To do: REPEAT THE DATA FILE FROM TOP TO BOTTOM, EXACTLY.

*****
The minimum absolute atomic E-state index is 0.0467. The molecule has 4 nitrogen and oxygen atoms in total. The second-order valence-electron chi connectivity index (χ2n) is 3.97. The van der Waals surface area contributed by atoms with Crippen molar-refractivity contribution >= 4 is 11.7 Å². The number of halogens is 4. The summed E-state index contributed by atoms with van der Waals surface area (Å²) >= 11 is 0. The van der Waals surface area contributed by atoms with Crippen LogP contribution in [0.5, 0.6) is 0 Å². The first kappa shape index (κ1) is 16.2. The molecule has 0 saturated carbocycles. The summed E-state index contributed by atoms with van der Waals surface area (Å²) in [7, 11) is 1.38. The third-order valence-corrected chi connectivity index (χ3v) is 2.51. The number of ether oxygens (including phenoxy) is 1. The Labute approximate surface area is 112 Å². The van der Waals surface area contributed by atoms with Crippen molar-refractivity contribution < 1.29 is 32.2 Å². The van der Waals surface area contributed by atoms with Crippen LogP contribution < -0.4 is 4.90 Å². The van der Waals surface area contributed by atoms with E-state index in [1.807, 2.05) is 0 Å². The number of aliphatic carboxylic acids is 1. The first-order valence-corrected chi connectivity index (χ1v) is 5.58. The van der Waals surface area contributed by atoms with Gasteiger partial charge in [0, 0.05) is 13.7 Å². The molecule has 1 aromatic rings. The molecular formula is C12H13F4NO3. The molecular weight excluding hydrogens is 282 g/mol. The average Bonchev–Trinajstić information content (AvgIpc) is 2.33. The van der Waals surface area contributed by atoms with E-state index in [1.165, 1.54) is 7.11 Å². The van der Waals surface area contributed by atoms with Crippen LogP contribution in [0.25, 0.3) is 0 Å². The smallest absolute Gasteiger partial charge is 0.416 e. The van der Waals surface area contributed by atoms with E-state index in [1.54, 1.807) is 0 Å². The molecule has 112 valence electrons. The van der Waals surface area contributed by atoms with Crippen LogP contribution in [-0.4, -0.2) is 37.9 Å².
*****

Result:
The minimum absolute atomic E-state index is 0.0467. The molecule has 4 nitrogen and oxygen atoms in total. The second-order valence-electron chi connectivity index (χ2n) is 3.97. The van der Waals surface area contributed by atoms with Crippen molar-refractivity contribution >= 4 is 11.7 Å². The number of halogens is 4. The summed E-state index contributed by atoms with van der Waals surface area (Å²) >= 11 is 0. The van der Waals surface area contributed by atoms with Crippen LogP contribution in [0.5, 0.6) is 0 Å². The first kappa shape index (κ1) is 16.2. The molecule has 0 saturated carbocycles. The summed E-state index contributed by atoms with van der Waals surface area (Å²) in [7, 11) is 1.38. The third-order valence-corrected chi connectivity index (χ3v) is 2.51. The number of ether oxygens (including phenoxy) is 1. The Labute approximate surface area is 112 Å². The van der Waals surface area contributed by atoms with Crippen molar-refractivity contribution < 1.29 is 32.2 Å². The van der Waals surface area contributed by atoms with Crippen LogP contribution < -0.4 is 4.90 Å². The van der Waals surface area contributed by atoms with E-state index in [1.807, 2.05) is 0 Å². The number of aliphatic carboxylic acids is 1. The first-order valence-corrected chi connectivity index (χ1v) is 5.58. The van der Waals surface area contributed by atoms with Gasteiger partial charge in [0, 0.05) is 13.7 Å². The molecule has 1 aromatic rings. The molecular formula is C12H13F4NO3. The molecular weight excluding hydrogens is 282 g/mol. The average Bonchev–Trinajstić information content (AvgIpc) is 2.33. The van der Waals surface area contributed by atoms with E-state index in [1.165, 1.54) is 7.11 Å². The van der Waals surface area contributed by atoms with Crippen LogP contribution in [0.25, 0.3) is 0 Å². The smallest absolute Gasteiger partial charge is 0.416 e. The van der Waals surface area contributed by atoms with E-state index in [1.54, 1.807) is 0 Å². The molecule has 112 valence electrons. The van der Waals surface area contributed by atoms with Crippen LogP contribution in [-0.4, -0.2) is 37.9 Å².